User templates

If you have ever developed a website with a CMS, you have probably had to decide more than once if you should write a module for a piece of content on the website or not. Sometimes, a module is just overkill for content which will not be updated very frequently, so you decide not to develop a module. Fair enough, let’s use editor templates in CKEditor instead.

Editor templates are helpful if you know how they work and as a (frontend) developer, you should understand how they work. Alas, your average CMS user probably won’t. She/he will manage to screw up your template from the moment they try to modify the content.

That’s why we decided we needed something different.


So we needed some kind of templates that can handle more complex layouts but are easy to manage in the backend. It should also be pretty easy for the frontender/developer to add these templates to the theme as the templates are theme-specific.

The templates should be able to contain the following types of content:

  • Text
  • Textarea
  • Link with text
  • Link without content
  • Image
  • Image background
  • Editor

With these basic types, you can practically create any layout, without the need for a full-blown module.


So, now we know the requirements, but how do we integrate this? Obviously we’re not trying to reinvent the wheel, so we’ve got our inspiration from CKEditor, Mailchimp and Campaign Monitor.

CKEditor uses html-files and a javascript-file to load the editor templates. We can use the same structure for the user templates, although we will be using a .json-file instead of a .js-file. This file is used in the backend to populate the templates dropdown and read the real html of the templates.

In Mailchimp and Campaign Monitor you can add extra attributes to the html to make the content editable. The content editor transforms the html to a form to make it easy for the user to modify the content.

As we want our output to be valid html, we use data-attributes for the different types. Each type of content has a data-ft-label attribute, which will be used for the labels in the generated form. The data-ft-type attribute defines the type of content::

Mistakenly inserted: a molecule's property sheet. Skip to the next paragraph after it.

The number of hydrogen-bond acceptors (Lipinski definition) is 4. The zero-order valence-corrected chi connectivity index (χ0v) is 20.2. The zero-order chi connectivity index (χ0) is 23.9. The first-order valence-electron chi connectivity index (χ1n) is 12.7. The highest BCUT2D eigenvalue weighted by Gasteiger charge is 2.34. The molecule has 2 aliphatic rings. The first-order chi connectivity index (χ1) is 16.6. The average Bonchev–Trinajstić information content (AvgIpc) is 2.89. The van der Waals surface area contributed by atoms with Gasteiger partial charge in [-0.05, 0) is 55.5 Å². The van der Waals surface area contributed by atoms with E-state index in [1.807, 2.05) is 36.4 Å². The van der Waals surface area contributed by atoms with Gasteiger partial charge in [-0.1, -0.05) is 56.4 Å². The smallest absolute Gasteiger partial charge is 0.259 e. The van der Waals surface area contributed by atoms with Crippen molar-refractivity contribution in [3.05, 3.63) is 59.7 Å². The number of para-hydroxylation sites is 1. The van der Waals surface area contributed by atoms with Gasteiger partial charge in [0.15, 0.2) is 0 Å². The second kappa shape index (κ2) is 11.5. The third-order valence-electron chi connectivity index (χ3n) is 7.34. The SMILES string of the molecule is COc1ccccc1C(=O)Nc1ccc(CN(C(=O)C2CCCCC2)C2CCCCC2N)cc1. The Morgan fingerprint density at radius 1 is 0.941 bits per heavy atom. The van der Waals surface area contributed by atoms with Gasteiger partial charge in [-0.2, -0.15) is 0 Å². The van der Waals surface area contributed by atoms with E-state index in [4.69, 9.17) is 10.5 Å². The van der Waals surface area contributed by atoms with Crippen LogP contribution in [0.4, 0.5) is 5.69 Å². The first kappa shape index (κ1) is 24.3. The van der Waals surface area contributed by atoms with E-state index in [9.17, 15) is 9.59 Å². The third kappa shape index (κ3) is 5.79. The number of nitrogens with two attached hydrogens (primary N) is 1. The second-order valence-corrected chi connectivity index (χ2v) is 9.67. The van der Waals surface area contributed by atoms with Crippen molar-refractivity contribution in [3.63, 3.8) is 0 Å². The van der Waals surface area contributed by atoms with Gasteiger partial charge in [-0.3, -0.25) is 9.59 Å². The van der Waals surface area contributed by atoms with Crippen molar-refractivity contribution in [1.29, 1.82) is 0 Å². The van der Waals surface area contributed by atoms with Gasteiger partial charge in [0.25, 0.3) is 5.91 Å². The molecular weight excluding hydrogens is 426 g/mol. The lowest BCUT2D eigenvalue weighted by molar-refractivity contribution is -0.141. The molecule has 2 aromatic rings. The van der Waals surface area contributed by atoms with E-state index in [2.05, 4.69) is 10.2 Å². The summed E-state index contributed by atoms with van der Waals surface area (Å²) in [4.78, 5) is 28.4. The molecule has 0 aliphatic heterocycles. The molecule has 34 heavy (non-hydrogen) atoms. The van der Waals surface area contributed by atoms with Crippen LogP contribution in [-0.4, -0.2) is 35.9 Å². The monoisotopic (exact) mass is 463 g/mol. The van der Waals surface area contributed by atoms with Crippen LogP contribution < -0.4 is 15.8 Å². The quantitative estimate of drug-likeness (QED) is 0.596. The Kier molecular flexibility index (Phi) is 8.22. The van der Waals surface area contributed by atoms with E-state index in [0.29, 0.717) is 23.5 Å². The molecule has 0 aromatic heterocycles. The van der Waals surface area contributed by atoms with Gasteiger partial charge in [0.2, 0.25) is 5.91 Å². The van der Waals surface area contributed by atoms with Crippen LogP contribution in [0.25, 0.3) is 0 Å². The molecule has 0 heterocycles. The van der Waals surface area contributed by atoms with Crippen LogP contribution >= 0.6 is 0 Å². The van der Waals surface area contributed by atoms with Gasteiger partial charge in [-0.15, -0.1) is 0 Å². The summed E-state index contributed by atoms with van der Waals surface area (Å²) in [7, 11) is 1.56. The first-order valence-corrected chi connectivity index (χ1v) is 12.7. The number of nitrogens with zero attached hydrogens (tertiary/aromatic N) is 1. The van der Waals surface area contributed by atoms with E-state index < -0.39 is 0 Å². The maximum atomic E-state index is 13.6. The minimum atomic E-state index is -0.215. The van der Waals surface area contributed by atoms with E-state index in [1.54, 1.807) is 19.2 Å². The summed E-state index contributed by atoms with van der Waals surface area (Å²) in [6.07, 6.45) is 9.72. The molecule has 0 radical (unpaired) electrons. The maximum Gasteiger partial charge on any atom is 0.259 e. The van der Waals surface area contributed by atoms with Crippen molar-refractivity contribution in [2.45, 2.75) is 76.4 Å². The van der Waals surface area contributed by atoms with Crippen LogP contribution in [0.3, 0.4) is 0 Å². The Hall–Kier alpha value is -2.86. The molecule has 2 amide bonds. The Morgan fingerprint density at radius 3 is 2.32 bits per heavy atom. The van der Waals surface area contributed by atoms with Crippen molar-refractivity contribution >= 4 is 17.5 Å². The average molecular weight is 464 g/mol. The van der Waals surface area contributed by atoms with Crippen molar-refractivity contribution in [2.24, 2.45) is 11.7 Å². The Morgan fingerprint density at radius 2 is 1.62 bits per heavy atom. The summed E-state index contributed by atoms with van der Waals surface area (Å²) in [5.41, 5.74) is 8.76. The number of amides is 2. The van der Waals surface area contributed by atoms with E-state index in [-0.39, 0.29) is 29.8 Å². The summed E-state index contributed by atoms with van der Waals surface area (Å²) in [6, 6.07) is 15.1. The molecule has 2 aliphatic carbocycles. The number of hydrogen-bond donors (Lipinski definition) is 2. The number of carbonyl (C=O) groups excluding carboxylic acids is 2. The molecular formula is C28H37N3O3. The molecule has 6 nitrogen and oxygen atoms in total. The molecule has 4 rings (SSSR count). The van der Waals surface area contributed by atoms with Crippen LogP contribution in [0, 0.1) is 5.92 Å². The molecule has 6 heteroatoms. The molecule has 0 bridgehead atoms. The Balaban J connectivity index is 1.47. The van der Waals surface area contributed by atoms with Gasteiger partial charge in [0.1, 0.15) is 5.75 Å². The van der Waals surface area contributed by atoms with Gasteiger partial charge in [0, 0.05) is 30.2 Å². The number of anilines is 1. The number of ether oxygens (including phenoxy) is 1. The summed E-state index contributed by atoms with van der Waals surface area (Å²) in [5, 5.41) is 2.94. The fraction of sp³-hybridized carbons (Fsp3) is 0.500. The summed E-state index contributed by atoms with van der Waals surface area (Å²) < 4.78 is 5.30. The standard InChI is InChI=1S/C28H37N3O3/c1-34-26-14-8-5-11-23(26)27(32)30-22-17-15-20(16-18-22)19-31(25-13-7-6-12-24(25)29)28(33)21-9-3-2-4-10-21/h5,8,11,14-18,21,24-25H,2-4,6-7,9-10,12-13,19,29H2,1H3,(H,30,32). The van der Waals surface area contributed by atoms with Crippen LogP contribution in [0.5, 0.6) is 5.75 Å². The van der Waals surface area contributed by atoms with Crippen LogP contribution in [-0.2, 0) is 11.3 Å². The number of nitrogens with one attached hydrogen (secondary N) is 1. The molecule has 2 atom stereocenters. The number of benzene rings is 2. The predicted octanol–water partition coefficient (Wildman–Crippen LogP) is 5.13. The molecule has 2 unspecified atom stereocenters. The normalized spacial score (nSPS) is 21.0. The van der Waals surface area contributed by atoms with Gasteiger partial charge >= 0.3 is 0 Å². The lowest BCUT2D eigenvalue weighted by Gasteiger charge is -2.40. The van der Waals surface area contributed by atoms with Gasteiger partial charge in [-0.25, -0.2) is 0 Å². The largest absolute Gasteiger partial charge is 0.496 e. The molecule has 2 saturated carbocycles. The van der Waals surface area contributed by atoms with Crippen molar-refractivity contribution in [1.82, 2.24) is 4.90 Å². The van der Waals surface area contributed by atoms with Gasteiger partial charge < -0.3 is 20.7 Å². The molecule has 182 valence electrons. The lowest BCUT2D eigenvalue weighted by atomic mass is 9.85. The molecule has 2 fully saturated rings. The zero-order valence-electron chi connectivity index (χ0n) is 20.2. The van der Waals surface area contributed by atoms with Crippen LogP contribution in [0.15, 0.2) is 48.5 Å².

• Text: data-ft-type=”text”
  • Textarea: data-ft-type=”textarea”
  • Link with text: data-ft-type=”link”
  • Link without content: data-ft-type=”link-without-content”
  • Image: data-ft-type=”image”
  • Image background: data-ft-type=”image-background”
  • Editor: data-ft-type=”editor”

When adding or editing a template in the backend, some clever javascript trickery will transform the html into a nice form.

When we save the changes, the form values are reinserted in the original html and saved in the database. This way we can generate the form over and over again when editing the existing content.

How to create a user template

In your theme, create a folder ‘UserTemplates’ in the Templates-folder. In this folder, add a file ‘Templates.json’. In case of the quote example, the file should look like this:

    "title": "quote",
    "description": "Easy way to add a quote",
    "file": "quote.html"

On the same level, add a file ‘quote.html’ which contains the html you want to use. Add the correct data-ft-label and data-ft-type attributes to the content that should be editable.

Here’s an example of a quote template which can also be found in the Fork theme (/src/Frontend/Themes/Fork/Core/Layout/Templates/UserTemplates/quote.html):

  <div class="row">
    <div class="col-sm-2">
      <img src="" alt="Placeholder" class="img-responsive img-circle" data-ft-label="Avatar" data-ft-type="image" />
    <div class="col-sm-10">
      <p data-ft-type="textarea" data-ft-label="Quote text">The only way to do great work is to love what you do</p>
        <span data-ft-type="text" data-ft-label="author">Steve Jobs</span>,
        <span data-ft-type="text" data-ft-label="function">Founder</span> of
        <a href="" data-ft-type="link" data-ft-label="Website">Apple</a>

That’s it!

How to use a user template

Now, if you want to add a block to a page, you’ll get an extra type of content you can select:

add block popup

When adding (or editing) a template on a page in the backend, this gets transformed into a neat form:

user template form

In the frontend, this template could look like this:

user template example

Pro’s and cons


  • You can add more complex layouts which are easily editable in the backend, without the need for a custom module.
  • The user cannot modify the html, so you are sure the layout in the frontend will be exactly how you intended it to look.
  • New templates are straightforward to add.
  • (Way) better and easier to use than CKEditor templates.


  • User templates are only available in the pages module.
  • Changes to the template file are not transferred to the templates which are already in the database, so the content needs to be added again, as we store the generated HTML.
  • User templates are page-specific, so if a piece of content is to be repeated on several pages, the content has to be inserted on all pages separately.